Work with interactive mapping tools from across the Census Bureau.
Collection of audio features and sound bites.
The Census Bureau packages data and information into easy-to-understand visuals.
Browse Census Bureau images.
Read briefs and reports from Census Bureau experts.
Watch Census Bureau vignettes, testimonials, and video files.
Read research analyses from Census Bureau experts.
Developer portal to access services and documentation for the Census Bureau's APIs.
Explore Census Bureau data on your mobile device with interactive tools.
Find a multitude of DVDs, CDs and publications in print by topic.
These external sites provide more data.
Download extraction tools to help you get the in-depth data you need.
Explore Census data with interactive visualizations covering a broad range of topics.
How we provide the best mix of timeliness, relevancy, quality, and cost for the data we collect.
Learn about other opportunities to collaborate with us.
Explore the rich historical background of an organization with roots almost as old as the nation.
Explore prospective positions available at the Census Bureau.
Explore Census programs targeted for particular needs.
Discover the latest in Census Bureau data releases, reports, and events.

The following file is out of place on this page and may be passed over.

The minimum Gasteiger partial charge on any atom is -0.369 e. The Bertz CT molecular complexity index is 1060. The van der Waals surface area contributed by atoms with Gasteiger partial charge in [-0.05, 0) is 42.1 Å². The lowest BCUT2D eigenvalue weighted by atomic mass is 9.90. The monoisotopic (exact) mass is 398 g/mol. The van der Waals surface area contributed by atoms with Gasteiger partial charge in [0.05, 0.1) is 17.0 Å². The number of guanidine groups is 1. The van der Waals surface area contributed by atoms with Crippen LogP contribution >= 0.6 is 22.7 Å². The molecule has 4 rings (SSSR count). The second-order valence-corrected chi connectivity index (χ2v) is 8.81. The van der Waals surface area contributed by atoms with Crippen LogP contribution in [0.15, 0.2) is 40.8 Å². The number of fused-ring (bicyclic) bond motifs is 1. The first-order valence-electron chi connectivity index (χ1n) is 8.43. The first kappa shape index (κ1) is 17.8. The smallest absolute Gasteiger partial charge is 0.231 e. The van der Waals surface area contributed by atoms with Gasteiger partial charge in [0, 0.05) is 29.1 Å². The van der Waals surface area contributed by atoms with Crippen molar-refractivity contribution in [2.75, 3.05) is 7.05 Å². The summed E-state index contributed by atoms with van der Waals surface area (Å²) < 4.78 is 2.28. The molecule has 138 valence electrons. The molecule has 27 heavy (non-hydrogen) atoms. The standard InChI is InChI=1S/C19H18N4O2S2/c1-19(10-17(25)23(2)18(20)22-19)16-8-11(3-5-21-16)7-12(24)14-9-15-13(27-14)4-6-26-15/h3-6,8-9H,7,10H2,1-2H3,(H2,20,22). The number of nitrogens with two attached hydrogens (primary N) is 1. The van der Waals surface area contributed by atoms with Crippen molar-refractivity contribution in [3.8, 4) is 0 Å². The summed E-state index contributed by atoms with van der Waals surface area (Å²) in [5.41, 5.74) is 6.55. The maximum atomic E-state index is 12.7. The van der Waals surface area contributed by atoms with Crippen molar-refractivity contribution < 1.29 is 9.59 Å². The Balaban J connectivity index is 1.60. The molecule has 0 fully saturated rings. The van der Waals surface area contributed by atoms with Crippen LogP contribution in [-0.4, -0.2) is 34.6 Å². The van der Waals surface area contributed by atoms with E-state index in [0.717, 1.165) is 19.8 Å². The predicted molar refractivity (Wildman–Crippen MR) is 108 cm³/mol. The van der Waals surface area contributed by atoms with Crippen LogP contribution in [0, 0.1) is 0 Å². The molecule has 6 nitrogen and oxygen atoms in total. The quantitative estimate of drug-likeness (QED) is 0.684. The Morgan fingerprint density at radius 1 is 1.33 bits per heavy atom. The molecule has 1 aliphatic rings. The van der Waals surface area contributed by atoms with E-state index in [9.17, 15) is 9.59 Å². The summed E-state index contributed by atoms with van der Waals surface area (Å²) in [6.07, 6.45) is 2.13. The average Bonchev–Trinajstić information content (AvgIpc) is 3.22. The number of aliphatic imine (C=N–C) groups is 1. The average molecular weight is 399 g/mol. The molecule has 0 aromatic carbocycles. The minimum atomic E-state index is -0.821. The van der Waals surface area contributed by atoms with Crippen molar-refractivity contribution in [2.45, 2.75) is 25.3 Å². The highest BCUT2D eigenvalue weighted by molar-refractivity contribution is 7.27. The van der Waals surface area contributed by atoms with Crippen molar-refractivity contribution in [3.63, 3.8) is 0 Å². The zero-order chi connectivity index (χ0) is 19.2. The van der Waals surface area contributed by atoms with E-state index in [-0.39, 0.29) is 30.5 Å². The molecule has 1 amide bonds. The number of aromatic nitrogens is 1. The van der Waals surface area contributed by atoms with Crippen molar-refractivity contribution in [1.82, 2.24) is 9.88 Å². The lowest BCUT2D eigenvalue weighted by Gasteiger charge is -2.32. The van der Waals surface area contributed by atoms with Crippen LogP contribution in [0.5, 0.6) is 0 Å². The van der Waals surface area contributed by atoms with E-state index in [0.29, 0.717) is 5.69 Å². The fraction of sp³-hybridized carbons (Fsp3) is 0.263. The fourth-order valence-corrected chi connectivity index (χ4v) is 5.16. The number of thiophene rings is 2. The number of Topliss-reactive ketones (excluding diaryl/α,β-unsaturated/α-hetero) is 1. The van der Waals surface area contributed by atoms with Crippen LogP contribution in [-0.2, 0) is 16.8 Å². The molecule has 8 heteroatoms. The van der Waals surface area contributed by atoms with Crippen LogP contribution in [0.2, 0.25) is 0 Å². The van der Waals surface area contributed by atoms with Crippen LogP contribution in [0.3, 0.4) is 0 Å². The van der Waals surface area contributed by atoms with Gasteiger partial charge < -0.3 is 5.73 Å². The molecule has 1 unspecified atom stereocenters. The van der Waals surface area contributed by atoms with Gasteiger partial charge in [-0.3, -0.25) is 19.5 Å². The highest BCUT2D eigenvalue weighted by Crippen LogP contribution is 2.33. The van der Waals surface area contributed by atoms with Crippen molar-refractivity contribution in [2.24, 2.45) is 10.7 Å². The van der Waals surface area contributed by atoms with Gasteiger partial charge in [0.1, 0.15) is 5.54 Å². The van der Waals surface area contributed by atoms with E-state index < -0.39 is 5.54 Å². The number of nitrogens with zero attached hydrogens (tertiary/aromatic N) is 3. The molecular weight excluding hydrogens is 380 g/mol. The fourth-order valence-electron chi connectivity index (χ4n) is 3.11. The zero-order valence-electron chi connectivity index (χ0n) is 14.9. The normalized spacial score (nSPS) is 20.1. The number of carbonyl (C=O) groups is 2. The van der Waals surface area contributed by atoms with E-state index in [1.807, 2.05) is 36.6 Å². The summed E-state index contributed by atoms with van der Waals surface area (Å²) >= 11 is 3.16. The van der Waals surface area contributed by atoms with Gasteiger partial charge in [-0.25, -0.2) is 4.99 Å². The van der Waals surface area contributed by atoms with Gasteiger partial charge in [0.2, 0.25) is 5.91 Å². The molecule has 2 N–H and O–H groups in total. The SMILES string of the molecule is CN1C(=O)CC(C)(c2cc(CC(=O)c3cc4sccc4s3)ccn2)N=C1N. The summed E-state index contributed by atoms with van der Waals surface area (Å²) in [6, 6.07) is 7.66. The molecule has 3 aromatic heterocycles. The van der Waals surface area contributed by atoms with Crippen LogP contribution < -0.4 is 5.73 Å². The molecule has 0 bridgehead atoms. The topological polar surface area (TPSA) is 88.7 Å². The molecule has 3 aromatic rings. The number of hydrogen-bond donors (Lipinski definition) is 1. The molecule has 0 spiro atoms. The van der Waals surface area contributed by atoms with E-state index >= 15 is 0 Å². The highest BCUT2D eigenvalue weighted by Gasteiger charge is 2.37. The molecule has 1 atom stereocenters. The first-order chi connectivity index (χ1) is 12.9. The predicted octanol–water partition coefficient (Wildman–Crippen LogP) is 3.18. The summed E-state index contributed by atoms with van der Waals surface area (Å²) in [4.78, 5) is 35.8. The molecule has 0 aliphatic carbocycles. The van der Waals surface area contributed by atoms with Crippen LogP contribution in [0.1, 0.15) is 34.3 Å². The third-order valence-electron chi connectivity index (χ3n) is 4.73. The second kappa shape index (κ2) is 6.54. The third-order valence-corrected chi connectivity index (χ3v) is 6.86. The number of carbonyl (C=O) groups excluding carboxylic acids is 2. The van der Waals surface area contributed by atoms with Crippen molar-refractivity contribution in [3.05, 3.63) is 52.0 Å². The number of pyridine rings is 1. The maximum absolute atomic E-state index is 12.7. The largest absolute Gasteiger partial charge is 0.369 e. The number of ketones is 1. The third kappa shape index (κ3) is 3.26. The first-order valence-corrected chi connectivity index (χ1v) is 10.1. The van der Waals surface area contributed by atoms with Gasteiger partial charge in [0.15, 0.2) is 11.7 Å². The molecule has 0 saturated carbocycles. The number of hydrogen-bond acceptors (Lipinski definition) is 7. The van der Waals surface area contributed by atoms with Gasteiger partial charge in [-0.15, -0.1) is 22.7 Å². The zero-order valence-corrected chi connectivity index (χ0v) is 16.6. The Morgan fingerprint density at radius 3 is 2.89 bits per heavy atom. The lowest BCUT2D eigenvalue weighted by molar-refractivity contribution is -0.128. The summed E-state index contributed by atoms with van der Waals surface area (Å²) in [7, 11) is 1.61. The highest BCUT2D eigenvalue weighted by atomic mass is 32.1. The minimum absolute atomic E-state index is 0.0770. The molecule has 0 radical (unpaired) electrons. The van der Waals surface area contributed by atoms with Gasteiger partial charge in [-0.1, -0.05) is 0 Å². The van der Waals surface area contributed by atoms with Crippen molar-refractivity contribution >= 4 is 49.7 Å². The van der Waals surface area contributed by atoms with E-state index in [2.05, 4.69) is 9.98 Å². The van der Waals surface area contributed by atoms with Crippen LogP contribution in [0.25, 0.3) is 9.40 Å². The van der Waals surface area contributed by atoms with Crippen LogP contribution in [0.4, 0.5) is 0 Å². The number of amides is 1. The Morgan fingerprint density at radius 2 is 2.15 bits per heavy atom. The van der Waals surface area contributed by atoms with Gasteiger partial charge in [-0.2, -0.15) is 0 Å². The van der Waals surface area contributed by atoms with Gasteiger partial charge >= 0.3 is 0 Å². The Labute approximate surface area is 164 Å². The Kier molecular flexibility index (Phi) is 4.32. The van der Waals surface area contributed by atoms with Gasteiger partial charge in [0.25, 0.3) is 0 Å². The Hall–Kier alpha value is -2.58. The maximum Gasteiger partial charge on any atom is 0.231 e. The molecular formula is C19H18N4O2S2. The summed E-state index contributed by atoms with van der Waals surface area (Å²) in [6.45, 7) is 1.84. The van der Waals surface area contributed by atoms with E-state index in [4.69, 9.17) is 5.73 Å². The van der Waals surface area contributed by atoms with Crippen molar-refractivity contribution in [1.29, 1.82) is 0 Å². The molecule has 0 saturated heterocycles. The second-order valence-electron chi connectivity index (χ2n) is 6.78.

The Census Bureau's Director writes on how we measure America's people, places and economy.
Find interesting and quirky statistics regarding national celebrations and major events.
Listen to audio files on fun facts, historical figures, and celebrations of the month.
Find media toolkits, advisories, and all the latest Census news.
See what's coming up in releases and reports.
Profile America — Friday, September 12th. This was a day that didn't exist in Colonial America in 1752, as the familiar calendar underwent what is called the "Gregorian correction," switching from the ancient Julian calendar to adjust for errors accumulated over centuries. After September 2nd, the next day was September 14th, and there was rioting by those who felt cheated and demanded the 11 days back. The British parliament's Calendar Act of 1750 had also changed New Year's Day from March 25th to January 1st. As a result, the year 1751 had only 282 days. Since then, with leap years built in, the calendar has remained constant. Calendar production engages some of the country's nearly 26,000 printing establishments, which employ some 443,000 workers. Profile America is in its17th year as a public service of the U.S. Census Bureau.